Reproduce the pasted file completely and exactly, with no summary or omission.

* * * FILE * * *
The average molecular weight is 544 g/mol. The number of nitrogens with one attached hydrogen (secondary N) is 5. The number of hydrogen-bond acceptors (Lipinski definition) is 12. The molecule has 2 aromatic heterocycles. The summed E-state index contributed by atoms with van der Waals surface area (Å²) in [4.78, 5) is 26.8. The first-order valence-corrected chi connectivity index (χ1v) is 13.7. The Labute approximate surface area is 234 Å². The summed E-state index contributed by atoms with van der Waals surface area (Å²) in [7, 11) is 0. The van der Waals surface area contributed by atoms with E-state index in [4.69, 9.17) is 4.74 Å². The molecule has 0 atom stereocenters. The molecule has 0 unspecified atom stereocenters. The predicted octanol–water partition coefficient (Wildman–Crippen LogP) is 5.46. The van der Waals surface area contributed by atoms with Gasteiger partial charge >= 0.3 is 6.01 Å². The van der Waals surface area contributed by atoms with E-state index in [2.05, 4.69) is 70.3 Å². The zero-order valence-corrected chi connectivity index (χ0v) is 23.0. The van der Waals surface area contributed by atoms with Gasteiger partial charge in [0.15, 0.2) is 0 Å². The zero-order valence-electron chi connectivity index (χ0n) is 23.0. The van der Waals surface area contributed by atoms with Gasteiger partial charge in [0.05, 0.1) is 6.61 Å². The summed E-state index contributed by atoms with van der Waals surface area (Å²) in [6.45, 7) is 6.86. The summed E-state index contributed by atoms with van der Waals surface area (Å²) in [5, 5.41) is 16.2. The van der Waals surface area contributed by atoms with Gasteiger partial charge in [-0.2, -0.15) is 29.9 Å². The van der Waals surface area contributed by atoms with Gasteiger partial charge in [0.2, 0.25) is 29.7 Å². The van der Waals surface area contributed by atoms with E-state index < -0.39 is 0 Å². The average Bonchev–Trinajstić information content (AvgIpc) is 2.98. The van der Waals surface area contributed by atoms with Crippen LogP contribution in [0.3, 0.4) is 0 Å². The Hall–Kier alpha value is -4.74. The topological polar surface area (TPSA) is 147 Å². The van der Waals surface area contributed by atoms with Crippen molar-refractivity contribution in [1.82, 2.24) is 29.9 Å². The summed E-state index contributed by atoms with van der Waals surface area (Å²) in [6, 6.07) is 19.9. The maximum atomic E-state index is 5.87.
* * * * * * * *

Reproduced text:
The average molecular weight is 544 g/mol. The number of nitrogens with one attached hydrogen (secondary N) is 5. The number of hydrogen-bond acceptors (Lipinski definition) is 12. The molecule has 2 aromatic heterocycles. The summed E-state index contributed by atoms with van der Waals surface area (Å²) in [4.78, 5) is 26.8. The first-order valence-corrected chi connectivity index (χ1v) is 13.7. The Labute approximate surface area is 234 Å². The summed E-state index contributed by atoms with van der Waals surface area (Å²) in [7, 11) is 0. The van der Waals surface area contributed by atoms with E-state index in [4.69, 9.17) is 4.74 Å². The molecule has 0 atom stereocenters. The molecule has 0 unspecified atom stereocenters. The predicted octanol–water partition coefficient (Wildman–Crippen LogP) is 5.46. The van der Waals surface area contributed by atoms with Gasteiger partial charge >= 0.3 is 6.01 Å². The van der Waals surface area contributed by atoms with E-state index in [2.05, 4.69) is 70.3 Å². The zero-order valence-corrected chi connectivity index (χ0v) is 23.0. The van der Waals surface area contributed by atoms with Gasteiger partial charge in [0.15, 0.2) is 0 Å². The zero-order valence-electron chi connectivity index (χ0n) is 23.0. The van der Waals surface area contributed by atoms with Gasteiger partial charge in [0.05, 0.1) is 6.61 Å². The summed E-state index contributed by atoms with van der Waals surface area (Å²) in [6.45, 7) is 6.86. The summed E-state index contributed by atoms with van der Waals surface area (Å²) in [5, 5.41) is 16.2. The van der Waals surface area contributed by atoms with Gasteiger partial charge in [-0.2, -0.15) is 29.9 Å². The van der Waals surface area contributed by atoms with Gasteiger partial charge in [0.2, 0.25) is 29.7 Å². The van der Waals surface area contributed by atoms with E-state index < -0.39 is 0 Å². The average Bonchev–Trinajstić information content (AvgIpc) is 2.98. The van der Waals surface area contributed by atoms with Crippen LogP contribution in [0.3, 0.4) is 0 Å². The Hall–Kier alpha value is -4.74. The topological polar surface area (TPSA) is 147 Å². The van der Waals surface area contributed by atoms with Crippen molar-refractivity contribution in [1.82, 2.24) is 29.9 Å². The summed E-state index contributed by atoms with van der Waals surface area (Å²) in [6, 6.07) is 19.9. The maximum atomic E-state index is 5.87.